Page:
The Troubles of Mrs. Tweedy

Troubles of Mrs Tweedy, children's books

Hello, my little moppets, 

Auntie Millie here with a tale of a kindly, older woman who sets an entire village to worry when she appears unusually gloomy. In the end, Mrs. Tweedy learns that all should share the love given by friends. I hope you enjoy this tale and will return soon. 

Cheers, Love.

Fall came slowly and multicolored. Mrs. Tweedy stood on her front porch, shaking her head back and forth as if to say, "Things aren't right." Her neighbors wondered why the usually cheerful matron looked so gloomy.

The baker's daughter thought it might be from missing her husband or maybe it was her cat who had passed away recently. Whatever the reason for the long face, no one could get her to talk about it.

The village wise woman visited her, and the two had a delightful conversation. Mrs. Tweedy’s improved spirits after the visit caused the neighbors to conclude that loneliness was undoubtedly the reason for her gloominess.

On market day, the villagers headed for the town's square. Fall colors added to the festive mood for all of them except one. Everyone watched as Mrs. Tweedy dragged herself slowly across the bridge, shaking her head and looking unusually glum.

Taffy ran to greet her, and the two chatted pleasantly as the youngster helped with her shopping. Before leaving, Mrs. Tweedy insisted that Taffy and her mother come and enjoy a slice of dewberry pie that was cooling on her windowsill.

As the matron shuffled home across the bridge, the villagers feared that Mrs. Tweedy might wander into the woods, disappearing forever.

Later, walking home from the market, Taffy told her mother that Mrs. Tweedy had invited them for tea and pie. She suggested it might be a way for them to check on Mrs. Tweedy.

Taffy's mother, Agnes, reluctantly agreed, and they headed over for pie. The aged woman stood on her doorstep shaking her head as though she were confronted with a terrible choice.

Seeing the mother and daughter, Mrs. Tweedy greeted the pair warmly and invited them in for a slice of dewberry pie. Everything appeared relaxed as they chatted over tea.

Finally, bidding farewell, Mrs. Tweedy kissed the child on her head and wished them both a safe journey home. As they said goodbye, Taffy and Agnes glanced worriedly, wondering if their friend would be alright.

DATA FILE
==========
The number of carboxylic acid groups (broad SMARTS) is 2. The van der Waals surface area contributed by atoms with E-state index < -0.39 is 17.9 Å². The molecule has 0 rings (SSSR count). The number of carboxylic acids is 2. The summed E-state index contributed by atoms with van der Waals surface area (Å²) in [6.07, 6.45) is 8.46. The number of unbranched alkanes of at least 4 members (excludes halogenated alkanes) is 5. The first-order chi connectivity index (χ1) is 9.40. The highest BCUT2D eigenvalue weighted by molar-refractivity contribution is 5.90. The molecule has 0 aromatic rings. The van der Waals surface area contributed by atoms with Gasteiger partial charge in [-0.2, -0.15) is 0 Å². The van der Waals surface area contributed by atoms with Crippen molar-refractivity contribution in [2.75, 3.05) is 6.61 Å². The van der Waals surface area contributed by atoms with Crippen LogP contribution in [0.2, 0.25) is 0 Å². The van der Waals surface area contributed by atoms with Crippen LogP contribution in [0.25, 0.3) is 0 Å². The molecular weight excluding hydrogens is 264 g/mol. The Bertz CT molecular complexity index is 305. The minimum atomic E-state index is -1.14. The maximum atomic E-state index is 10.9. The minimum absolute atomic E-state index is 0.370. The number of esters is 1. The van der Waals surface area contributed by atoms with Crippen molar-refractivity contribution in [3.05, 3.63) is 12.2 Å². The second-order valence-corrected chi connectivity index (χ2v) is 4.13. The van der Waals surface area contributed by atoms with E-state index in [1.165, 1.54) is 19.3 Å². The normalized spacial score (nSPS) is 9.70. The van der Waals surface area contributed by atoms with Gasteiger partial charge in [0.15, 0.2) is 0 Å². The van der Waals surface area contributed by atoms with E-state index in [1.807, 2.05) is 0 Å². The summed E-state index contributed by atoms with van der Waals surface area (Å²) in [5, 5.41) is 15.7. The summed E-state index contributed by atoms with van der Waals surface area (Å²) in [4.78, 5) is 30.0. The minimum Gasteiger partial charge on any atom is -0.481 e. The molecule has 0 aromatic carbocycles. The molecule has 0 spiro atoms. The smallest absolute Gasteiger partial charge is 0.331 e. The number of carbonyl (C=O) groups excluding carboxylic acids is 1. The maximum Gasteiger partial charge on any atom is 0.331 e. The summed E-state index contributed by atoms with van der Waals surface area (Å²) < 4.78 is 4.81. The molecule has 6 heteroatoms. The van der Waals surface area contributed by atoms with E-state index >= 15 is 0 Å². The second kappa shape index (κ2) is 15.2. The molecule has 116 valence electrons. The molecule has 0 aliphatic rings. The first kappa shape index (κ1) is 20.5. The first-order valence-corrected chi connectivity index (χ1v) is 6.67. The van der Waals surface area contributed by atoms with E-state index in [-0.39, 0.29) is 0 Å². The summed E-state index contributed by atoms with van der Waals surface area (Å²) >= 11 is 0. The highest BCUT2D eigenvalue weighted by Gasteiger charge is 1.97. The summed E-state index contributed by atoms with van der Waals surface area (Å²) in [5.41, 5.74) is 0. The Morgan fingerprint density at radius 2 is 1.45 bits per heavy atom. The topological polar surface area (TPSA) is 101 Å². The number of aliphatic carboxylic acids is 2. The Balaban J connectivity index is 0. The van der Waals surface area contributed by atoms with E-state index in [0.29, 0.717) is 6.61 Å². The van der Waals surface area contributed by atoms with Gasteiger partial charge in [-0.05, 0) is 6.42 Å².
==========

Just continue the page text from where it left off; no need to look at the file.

Moments later, Taffy raced back through the closing door, nearly knocking over the poor woman. "My goodness, child! What brings you back with such a flurry?" exclaimed the matron.

"Mrs. Tweedy, please don't wander into the night. I know you are sad and upset, but if anything happened to you, my heart would break."

"Everyone knows how troubled you have been lately; we are greatly concerned. Don't go for a night walk into the woods," pleaded Agnes.


Mrs. Tweedy cleared her throat and asked, "Why do you think I am about to take a night walk?"

 "We have all seen you shaking your head and the despair on your face," said Agnes.

"You mean the entire village is worried I'm about to take a night walk because you have seen my shaking head?" The pair nodded.

Mrs. Tweedy burst into laughter, causing Agnes's face to flush with fear.

"Oh, my loves. I am dreadfully sorry I caused you such concern. I shall get two kittens first thing in the morning to replace my dear Alexander," said the matron.

Agnes reached for her tonic bottle, feeling that now would be an excellent time to take a drink. "Do you mean all this has been about kittens?" asked Taffy.

"Why, yes! Your concern for me has made my choice much easier. If you can have such love for me, then I certainly have enough love for two kittens who would otherwise need to fend for themselves."

Mrs. Tweedy hugged each of her friends tightly and reminded them to hurry home before witch's hour when dark forces roamed the land.

The following day, Ned, the farmer, delivered a brown and a black kitten to Mrs. Tweedy. The villagers stopped worrying, and Mrs. Tweedy stopped shaking her head.

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